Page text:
One of the many communities I belong to on social media is dedicated to the MISSING411 phenomenon. This, if you are unfamiliar, is the field of expertise of a man named David Paulides, who investigates cases of strange disappearances in national parks and other wilderness areas. Most of the people who belong to this group are supporters, the folks who buy Paulides’s books and watch his videos. Every so often you’ll get a skeptic, probably just trolling. There are some legitimate skeptics, though, who’ve looked over Paulides’s evidence and found it lacking. They point out the scarcity of those cases that genuinely are anomalous, point out that the vast majority of cases of disappearances can be explained by “rational” means. They’re right, of course. This is hardly anything we don’t know, with “we” being all the non-skeptics. (I am a big advocate of skepticism, but the kind practiced by these skeptics tends to be skepticism to a fault, which can skew dangerously close to closedmindedness.)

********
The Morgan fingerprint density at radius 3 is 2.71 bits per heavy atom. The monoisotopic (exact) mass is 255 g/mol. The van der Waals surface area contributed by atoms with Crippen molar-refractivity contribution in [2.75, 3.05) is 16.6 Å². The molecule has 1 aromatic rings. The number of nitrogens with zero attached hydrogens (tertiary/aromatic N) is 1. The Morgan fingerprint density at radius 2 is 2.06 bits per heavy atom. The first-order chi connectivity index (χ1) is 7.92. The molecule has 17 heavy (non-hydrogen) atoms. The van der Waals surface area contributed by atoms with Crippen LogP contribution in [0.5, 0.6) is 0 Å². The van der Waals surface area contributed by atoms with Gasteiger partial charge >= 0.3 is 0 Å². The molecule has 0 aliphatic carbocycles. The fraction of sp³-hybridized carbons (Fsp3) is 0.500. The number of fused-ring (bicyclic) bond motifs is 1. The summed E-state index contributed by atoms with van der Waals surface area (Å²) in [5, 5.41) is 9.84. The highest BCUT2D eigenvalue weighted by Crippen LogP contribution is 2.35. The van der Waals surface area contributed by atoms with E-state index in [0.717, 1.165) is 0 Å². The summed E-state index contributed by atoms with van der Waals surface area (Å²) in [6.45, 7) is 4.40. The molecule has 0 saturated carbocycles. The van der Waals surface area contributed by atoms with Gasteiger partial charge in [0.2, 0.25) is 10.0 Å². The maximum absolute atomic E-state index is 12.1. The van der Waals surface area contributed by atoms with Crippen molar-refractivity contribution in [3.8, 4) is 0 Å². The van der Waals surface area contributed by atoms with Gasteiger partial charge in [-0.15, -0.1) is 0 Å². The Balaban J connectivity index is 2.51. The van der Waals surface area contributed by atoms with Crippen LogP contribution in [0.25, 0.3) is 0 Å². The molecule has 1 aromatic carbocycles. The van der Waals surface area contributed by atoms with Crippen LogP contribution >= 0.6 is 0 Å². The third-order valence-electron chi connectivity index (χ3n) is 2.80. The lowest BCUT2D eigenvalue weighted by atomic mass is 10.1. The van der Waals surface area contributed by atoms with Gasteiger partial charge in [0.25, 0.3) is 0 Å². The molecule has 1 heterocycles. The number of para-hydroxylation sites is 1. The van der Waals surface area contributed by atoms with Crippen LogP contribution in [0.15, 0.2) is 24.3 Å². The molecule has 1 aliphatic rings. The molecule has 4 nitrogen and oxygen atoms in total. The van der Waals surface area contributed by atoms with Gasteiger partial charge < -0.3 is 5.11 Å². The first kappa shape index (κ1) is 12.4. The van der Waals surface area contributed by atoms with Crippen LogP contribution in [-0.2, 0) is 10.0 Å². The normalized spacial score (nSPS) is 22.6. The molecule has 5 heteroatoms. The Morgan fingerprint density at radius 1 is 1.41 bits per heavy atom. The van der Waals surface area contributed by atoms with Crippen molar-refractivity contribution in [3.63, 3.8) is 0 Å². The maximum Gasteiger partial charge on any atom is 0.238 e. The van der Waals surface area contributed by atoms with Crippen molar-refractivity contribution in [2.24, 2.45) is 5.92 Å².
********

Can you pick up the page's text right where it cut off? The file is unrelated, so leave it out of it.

What such skeptics fail to realize, though, and this applies to cases of the paranormal in general, is that, while 99.9% of reports of alleged supernatural activity *can* be explained away, if one does some investigating, it’s that .01% that fascinates. It’s that .01% that is everything. And the actual number of incidents that make up that .01% is larger than you might think.
Check out Paulides’s work on his website.